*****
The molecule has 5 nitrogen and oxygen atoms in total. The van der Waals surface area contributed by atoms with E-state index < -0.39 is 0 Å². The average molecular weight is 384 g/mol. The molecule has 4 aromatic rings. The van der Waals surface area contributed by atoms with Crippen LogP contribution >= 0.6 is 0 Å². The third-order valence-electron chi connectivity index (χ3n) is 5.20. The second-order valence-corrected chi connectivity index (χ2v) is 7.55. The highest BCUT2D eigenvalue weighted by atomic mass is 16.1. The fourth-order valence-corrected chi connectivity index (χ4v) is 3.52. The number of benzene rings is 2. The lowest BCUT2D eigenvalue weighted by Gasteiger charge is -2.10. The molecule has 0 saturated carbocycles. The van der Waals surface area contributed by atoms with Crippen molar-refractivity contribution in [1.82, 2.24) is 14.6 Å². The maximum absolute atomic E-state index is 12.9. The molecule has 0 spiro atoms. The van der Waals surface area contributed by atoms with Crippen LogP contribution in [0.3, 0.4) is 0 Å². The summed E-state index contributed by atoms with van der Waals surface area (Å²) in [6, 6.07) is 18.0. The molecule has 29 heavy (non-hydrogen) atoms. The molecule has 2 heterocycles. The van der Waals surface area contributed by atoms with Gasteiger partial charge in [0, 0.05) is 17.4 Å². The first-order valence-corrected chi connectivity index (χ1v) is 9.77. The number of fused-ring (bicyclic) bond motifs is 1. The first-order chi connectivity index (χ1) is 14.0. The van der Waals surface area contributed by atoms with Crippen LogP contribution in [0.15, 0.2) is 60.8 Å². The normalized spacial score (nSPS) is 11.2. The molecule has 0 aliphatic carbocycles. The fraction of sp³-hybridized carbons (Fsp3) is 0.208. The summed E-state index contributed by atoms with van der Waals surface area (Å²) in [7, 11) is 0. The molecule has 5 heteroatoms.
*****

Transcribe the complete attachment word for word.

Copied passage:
The molecule has 5 nitrogen and oxygen atoms in total. The van der Waals surface area contributed by atoms with E-state index < -0.39 is 0 Å². The average molecular weight is 384 g/mol. The molecule has 4 aromatic rings. The van der Waals surface area contributed by atoms with Crippen LogP contribution >= 0.6 is 0 Å². The third-order valence-electron chi connectivity index (χ3n) is 5.20. The second-order valence-corrected chi connectivity index (χ2v) is 7.55. The highest BCUT2D eigenvalue weighted by atomic mass is 16.1. The fourth-order valence-corrected chi connectivity index (χ4v) is 3.52. The number of benzene rings is 2. The lowest BCUT2D eigenvalue weighted by Gasteiger charge is -2.10. The molecule has 0 saturated carbocycles. The van der Waals surface area contributed by atoms with Crippen molar-refractivity contribution in [1.82, 2.24) is 14.6 Å². The maximum absolute atomic E-state index is 12.9. The molecule has 0 spiro atoms. The van der Waals surface area contributed by atoms with Crippen LogP contribution in [0.3, 0.4) is 0 Å². The summed E-state index contributed by atoms with van der Waals surface area (Å²) in [6, 6.07) is 18.0. The molecule has 29 heavy (non-hydrogen) atoms. The molecule has 2 heterocycles. The van der Waals surface area contributed by atoms with Gasteiger partial charge in [0, 0.05) is 17.4 Å². The first-order valence-corrected chi connectivity index (χ1v) is 9.77. The number of fused-ring (bicyclic) bond motifs is 1. The first-order chi connectivity index (χ1) is 14.0. The van der Waals surface area contributed by atoms with Crippen LogP contribution in [0.15, 0.2) is 60.8 Å². The normalized spacial score (nSPS) is 11.2. The molecule has 0 aliphatic carbocycles. The fraction of sp³-hybridized carbons (Fsp3) is 0.208. The summed E-state index contributed by atoms with van der Waals surface area (Å²) in [7, 11) is 0. The molecule has 5 heteroatoms.